Monthly Archives: January 2014

Is It Moral to Invest in the Stock Market?


Suppose someone offered you the following proposition: Invest a dollar in the slave trade and you will make a million dollars in a week. Definitely a good monetary investment, but obviously an immoral one. At the other extreme if you could invest a dollar in WeHelpChildren Inc. and get a million dollars returned this is both a good monetary and moral investment.

Now suppose you let a million dollars sit in a credit union (much more moral than in a bank) and the money will stay even with inflation, or you could put the same money in an index fund and make on average 5% or $50,000. The latter is obviously the better financial move but the former could be the more moral move. And that’s because the credit union is a non-profit loaning the money to other members while the stock fund invests in for-profit companies some of whom are no doubt exploiting people, despoiling the environment, etc.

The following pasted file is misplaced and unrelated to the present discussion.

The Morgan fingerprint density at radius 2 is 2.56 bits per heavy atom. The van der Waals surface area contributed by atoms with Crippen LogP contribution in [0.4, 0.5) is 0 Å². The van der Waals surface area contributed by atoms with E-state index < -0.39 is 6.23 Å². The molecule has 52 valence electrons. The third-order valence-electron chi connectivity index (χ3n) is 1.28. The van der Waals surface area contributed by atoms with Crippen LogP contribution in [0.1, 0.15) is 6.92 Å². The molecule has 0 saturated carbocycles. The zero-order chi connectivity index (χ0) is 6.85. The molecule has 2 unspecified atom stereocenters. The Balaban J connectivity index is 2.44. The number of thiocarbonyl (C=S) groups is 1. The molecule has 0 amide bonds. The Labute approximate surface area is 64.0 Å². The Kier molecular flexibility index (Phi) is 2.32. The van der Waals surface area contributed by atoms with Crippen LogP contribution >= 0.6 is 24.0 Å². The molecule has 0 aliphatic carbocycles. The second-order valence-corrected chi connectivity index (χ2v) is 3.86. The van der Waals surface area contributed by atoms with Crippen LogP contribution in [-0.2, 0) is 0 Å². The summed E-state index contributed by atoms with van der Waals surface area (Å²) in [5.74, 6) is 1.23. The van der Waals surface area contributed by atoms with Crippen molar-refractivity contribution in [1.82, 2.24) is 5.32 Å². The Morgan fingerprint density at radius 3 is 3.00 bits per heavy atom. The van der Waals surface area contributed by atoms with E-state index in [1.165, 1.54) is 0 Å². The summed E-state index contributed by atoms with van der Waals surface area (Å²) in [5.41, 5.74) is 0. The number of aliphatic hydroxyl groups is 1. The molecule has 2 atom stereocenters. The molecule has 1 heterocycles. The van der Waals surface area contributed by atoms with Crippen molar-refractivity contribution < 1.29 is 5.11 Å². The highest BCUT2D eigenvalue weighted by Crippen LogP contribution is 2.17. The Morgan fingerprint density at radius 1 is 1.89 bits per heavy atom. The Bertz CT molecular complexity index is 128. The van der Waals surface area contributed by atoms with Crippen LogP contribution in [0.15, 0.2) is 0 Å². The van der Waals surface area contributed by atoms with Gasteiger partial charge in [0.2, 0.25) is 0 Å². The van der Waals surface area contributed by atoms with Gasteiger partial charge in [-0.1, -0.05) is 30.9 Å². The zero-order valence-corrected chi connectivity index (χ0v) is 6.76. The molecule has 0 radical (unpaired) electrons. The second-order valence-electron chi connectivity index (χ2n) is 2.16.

In fact, there is no doubt that someone, somewhere is being exploited by the corporations in which you are invested. On the other hand, some of that corporate investment is probably making the world better. No, I don’t trust GE or Monsanto either, but just because they are motivated by profit doesn’t mean light bulbs or even genetically modified food is bad. No matter what company I invest in, I’m just not clear what they are doing with my money. In other words, it’s unclear whether the investments in a stock portfolio are actually doing good or harm, or at the very least it is exceedingly difficult to find this out.

In the end, since one doesn’t really know what their monies are supporting, it may be foolish to forgo the added monetary gains, unless one knows for sure their investments are doing harm to others. And even if the added monetary gains are supporting an unjust worldwide economic system, one could always give away their gains when they receive them.  Given that the worldwide economy is so complex, I’m not sure we can feel confident no matter which way we proceed. All we can do is research the issue and try to use our monies–essentially our power in a capitalistic system–for the best.